Anxiety Disorders & Aggression in Good Dogs


Did you know that anxiety or uncertainty can trigger aggressive behavior in a good dog. This can be a big problem if a dog has an anxiety disorder. Punishing the dog will only make it’s anxiety worse. Besides, punishing a dog only addresses the behavior & not the cause. That’s a recipe for disaster.

When dog aggression is suppressed, but the root anxiety is not treated, it can manifest in different behavior.  Obsessive-compulsive behavior like obsessive licking for example.

The first step is seeing a vet. If it’s determined that your dog has an anxiety disorder, medication may bring relief. It may even be necessary to have the dog calm enough to work with. Another possible option would be a Thundershirt. A Thundershirt applies gentle, constant, similar to swaddling an infant human & has been proven to calm anxious dogs.

Having an Adaptil D.A.P.  diffuser in the home can help too. The diffuser releases a synthetic pheromone (Dog Appeasing Pheromone) that has a calming effect on dogs. You can also get D.A.P. infused collars or D.A.P. spray. My huMom used the spray for me after the fire. She felt it worked quickly if I was anxious. The people who make the Thundershirt also have a spray, but we haven’t tried it.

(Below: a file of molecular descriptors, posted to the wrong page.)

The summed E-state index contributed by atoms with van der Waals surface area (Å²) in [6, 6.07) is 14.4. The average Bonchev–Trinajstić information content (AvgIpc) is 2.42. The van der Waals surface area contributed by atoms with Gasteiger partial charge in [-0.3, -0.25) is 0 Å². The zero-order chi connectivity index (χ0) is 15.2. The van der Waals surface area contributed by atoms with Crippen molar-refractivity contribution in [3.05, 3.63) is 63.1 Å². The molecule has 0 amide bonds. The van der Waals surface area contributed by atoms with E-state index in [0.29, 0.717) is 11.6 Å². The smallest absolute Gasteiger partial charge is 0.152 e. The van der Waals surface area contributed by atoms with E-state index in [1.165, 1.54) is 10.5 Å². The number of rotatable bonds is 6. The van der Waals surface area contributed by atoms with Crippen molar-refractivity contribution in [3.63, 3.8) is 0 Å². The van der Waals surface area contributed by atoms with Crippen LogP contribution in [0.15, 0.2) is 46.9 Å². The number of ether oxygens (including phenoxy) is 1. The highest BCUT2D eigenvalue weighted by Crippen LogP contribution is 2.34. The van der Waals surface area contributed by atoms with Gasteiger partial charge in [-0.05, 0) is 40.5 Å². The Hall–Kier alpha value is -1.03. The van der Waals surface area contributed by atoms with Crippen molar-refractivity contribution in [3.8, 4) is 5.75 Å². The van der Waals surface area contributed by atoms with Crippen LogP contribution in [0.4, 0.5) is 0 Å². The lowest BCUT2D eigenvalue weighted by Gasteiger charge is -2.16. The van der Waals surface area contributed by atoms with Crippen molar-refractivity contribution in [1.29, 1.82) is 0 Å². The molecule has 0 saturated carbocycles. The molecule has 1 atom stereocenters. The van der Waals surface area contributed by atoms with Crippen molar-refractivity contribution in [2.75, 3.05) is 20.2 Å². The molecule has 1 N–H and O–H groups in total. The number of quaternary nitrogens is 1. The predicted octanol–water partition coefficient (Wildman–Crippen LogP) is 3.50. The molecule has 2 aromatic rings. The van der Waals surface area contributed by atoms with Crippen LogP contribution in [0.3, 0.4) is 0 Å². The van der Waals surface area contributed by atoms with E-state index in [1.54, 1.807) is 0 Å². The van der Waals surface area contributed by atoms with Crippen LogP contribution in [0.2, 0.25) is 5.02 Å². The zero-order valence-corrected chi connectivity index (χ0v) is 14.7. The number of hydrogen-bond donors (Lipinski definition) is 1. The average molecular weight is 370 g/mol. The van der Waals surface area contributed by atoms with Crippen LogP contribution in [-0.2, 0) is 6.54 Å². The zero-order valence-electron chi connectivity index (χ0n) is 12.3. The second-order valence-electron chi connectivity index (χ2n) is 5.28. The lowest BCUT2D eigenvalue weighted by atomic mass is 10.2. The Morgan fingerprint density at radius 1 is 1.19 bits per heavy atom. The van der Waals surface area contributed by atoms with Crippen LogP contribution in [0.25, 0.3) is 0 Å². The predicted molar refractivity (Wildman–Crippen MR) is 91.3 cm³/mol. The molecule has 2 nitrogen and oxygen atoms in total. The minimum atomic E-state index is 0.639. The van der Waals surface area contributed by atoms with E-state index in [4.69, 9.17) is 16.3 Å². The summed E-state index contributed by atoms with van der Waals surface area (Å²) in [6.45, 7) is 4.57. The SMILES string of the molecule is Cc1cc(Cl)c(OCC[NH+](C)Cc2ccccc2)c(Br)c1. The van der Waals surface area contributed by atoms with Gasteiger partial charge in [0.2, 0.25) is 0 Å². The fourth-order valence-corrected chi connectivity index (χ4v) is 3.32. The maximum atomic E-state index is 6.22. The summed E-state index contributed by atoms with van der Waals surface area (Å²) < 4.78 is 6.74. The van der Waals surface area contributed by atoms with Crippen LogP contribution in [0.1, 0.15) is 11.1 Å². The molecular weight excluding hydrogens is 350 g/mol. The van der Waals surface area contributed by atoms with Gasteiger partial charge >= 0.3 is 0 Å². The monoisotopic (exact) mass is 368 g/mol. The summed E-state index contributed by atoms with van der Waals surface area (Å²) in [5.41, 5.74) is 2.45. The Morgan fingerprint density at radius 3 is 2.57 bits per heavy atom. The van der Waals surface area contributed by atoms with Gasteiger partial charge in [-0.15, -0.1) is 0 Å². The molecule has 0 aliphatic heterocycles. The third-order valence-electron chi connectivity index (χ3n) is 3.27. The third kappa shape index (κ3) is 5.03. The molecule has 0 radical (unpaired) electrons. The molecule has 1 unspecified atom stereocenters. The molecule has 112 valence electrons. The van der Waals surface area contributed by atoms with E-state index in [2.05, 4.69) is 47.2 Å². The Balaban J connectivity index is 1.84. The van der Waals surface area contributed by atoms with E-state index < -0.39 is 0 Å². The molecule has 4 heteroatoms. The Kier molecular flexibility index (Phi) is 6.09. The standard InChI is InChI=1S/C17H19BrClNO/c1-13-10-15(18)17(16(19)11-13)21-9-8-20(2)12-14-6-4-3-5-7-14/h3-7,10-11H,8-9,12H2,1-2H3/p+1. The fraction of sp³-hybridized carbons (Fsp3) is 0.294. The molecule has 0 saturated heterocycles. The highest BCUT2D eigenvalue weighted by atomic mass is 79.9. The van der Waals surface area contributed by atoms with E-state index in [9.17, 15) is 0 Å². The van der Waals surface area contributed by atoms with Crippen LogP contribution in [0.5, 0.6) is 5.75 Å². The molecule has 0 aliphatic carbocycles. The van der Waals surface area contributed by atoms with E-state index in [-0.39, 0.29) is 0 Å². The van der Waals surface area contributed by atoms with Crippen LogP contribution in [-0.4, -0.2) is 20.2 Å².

Once the dog is reasonably calm either through medication or by wearing a Thundershirt you can begin working with the dog in dealing with the sources of it’s anxiety through behavior modification & pawsative reinforcement.

A key component in behavior modification is understanding that we come to be anxious about the fear or the anxiety itself. Exposure to a cause of anxiety must start at the lowest levels so the dog learns that at low levels, they can cope with the anxiety. This is the only way the dog can get used to both the “stimulus” (the thing that triggers the anxiety) & the anxiety itself.

With luck, over time the dog will no longer be triggered. That doesn’t mean it’s anxiety is cured, but it is now manageable. Working with your good dog will benefit you both. Remember, an aggressive dog may just be anxious & frightened. Don’t react with anger even though that may be a challenge some times. Try to find the cause & work from there.

CEO Olivia


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